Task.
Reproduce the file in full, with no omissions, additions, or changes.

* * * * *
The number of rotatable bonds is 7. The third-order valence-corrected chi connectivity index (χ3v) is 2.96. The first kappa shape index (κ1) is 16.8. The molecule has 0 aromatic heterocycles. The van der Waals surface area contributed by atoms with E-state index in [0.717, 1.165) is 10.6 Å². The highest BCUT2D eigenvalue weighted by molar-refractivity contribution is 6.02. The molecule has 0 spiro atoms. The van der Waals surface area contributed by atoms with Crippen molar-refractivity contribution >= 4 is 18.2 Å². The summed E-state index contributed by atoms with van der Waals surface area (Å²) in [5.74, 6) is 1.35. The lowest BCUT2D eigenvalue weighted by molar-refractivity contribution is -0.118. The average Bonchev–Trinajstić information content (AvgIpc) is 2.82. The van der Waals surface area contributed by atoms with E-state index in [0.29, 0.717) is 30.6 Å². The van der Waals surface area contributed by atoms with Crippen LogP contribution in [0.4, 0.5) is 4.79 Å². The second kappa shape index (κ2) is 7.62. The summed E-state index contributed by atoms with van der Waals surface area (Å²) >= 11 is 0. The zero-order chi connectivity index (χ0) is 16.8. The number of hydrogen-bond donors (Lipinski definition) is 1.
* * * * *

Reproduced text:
The number of rotatable bonds is 7. The third-order valence-corrected chi connectivity index (χ3v) is 2.96. The first kappa shape index (κ1) is 16.8. The molecule has 0 aromatic heterocycles. The van der Waals surface area contributed by atoms with E-state index in [0.717, 1.165) is 10.6 Å². The highest BCUT2D eigenvalue weighted by molar-refractivity contribution is 6.02. The molecule has 0 spiro atoms. The van der Waals surface area contributed by atoms with Crippen molar-refractivity contribution >= 4 is 18.2 Å². The summed E-state index contributed by atoms with van der Waals surface area (Å²) in [5.74, 6) is 1.35. The lowest BCUT2D eigenvalue weighted by molar-refractivity contribution is -0.118. The average Bonchev–Trinajstić information content (AvgIpc) is 2.82. The van der Waals surface area contributed by atoms with E-state index in [0.29, 0.717) is 30.6 Å². The van der Waals surface area contributed by atoms with Crippen LogP contribution in [0.4, 0.5) is 4.79 Å². The second kappa shape index (κ2) is 7.62. The summed E-state index contributed by atoms with van der Waals surface area (Å²) >= 11 is 0. The zero-order chi connectivity index (χ0) is 16.8. The number of hydrogen-bond donors (Lipinski definition) is 1.